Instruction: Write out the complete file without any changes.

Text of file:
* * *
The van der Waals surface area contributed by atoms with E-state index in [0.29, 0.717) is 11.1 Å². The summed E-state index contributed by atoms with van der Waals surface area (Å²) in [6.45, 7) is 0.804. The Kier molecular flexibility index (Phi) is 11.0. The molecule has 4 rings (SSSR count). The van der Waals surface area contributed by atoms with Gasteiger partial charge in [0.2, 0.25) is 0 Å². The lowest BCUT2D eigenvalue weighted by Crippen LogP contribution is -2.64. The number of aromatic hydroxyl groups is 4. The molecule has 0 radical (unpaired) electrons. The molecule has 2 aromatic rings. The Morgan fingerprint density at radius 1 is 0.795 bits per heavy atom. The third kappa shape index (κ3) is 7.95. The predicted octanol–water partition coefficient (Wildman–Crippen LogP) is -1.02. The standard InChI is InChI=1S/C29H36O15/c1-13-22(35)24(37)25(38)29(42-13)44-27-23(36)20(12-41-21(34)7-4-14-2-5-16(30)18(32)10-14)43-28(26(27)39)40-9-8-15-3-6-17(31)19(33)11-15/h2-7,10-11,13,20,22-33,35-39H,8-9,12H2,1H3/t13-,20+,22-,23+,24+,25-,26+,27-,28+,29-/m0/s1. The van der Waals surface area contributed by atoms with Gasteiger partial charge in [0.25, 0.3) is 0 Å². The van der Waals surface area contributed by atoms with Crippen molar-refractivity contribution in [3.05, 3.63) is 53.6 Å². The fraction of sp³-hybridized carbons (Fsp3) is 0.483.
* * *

The van der Waals surface area contributed by atoms with E-state index in [0.29, 0.717) is 11.1 Å². The summed E-state index contributed by atoms with van der Waals surface area (Å²) in [6.45, 7) is 0.804. The Kier molecular flexibility index (Phi) is 11.0. The molecule has 4 rings (SSSR count). The van der Waals surface area contributed by atoms with Gasteiger partial charge in [0.2, 0.25) is 0 Å². The lowest BCUT2D eigenvalue weighted by Crippen LogP contribution is -2.64. The number of aromatic hydroxyl groups is 4. The molecule has 0 radical (unpaired) electrons. The molecule has 2 aromatic rings. The Morgan fingerprint density at radius 1 is 0.795 bits per heavy atom. The third kappa shape index (κ3) is 7.95. The predicted octanol–water partition coefficient (Wildman–Crippen LogP) is -1.02. The standard InChI is InChI=1S/C29H36O15/c1-13-22(35)24(37)25(38)29(42-13)44-27-23(36)20(12-41-21(34)7-4-14-2-5-16(30)18(32)10-14)43-28(26(27)39)40-9-8-15-3-6-17(31)19(33)11-15/h2-7,10-11,13,20,22-33,35-39H,8-9,12H2,1H3/t13-,20+,22-,23+,24+,25-,26+,27-,28+,29-/m0/s1. The van der Waals surface area contributed by atoms with Gasteiger partial charge in [0.25, 0.3) is 0 Å². The van der Waals surface area contributed by atoms with Crippen molar-refractivity contribution in [3.05, 3.63) is 53.6 Å². The fraction of sp³-hybridized carbons (Fsp3) is 0.483.